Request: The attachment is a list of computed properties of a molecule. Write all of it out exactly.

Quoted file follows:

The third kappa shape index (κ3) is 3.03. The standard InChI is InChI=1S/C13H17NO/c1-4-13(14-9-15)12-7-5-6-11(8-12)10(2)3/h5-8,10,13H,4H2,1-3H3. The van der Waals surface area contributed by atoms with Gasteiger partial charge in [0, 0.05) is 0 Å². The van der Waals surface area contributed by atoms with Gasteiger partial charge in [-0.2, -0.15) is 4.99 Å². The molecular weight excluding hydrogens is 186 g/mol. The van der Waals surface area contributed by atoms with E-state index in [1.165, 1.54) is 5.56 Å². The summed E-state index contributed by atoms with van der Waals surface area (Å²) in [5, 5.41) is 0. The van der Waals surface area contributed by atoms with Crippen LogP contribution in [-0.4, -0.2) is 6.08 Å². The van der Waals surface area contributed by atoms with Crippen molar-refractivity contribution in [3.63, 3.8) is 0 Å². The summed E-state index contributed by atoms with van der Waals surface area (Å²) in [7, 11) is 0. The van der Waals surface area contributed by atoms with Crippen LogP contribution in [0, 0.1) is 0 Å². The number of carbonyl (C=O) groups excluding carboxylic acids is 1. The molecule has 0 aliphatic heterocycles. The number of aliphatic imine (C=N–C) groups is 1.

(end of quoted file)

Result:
The third kappa shape index (κ3) is 3.03. The standard InChI is InChI=1S/C13H17NO/c1-4-13(14-9-15)12-7-5-6-11(8-12)10(2)3/h5-8,10,13H,4H2,1-3H3. The van der Waals surface area contributed by atoms with Gasteiger partial charge in [0, 0.05) is 0 Å². The van der Waals surface area contributed by atoms with Gasteiger partial charge in [-0.2, -0.15) is 4.99 Å². The molecular weight excluding hydrogens is 186 g/mol. The van der Waals surface area contributed by atoms with E-state index in [1.165, 1.54) is 5.56 Å². The summed E-state index contributed by atoms with van der Waals surface area (Å²) in [5, 5.41) is 0. The van der Waals surface area contributed by atoms with Crippen LogP contribution in [-0.4, -0.2) is 6.08 Å². The van der Waals surface area contributed by atoms with Crippen molar-refractivity contribution in [3.63, 3.8) is 0 Å². The summed E-state index contributed by atoms with van der Waals surface area (Å²) in [7, 11) is 0. The van der Waals surface area contributed by atoms with Crippen LogP contribution in [0, 0.1) is 0 Å². The number of carbonyl (C=O) groups excluding carboxylic acids is 1. The molecule has 0 aliphatic heterocycles. The number of aliphatic imine (C=N–C) groups is 1.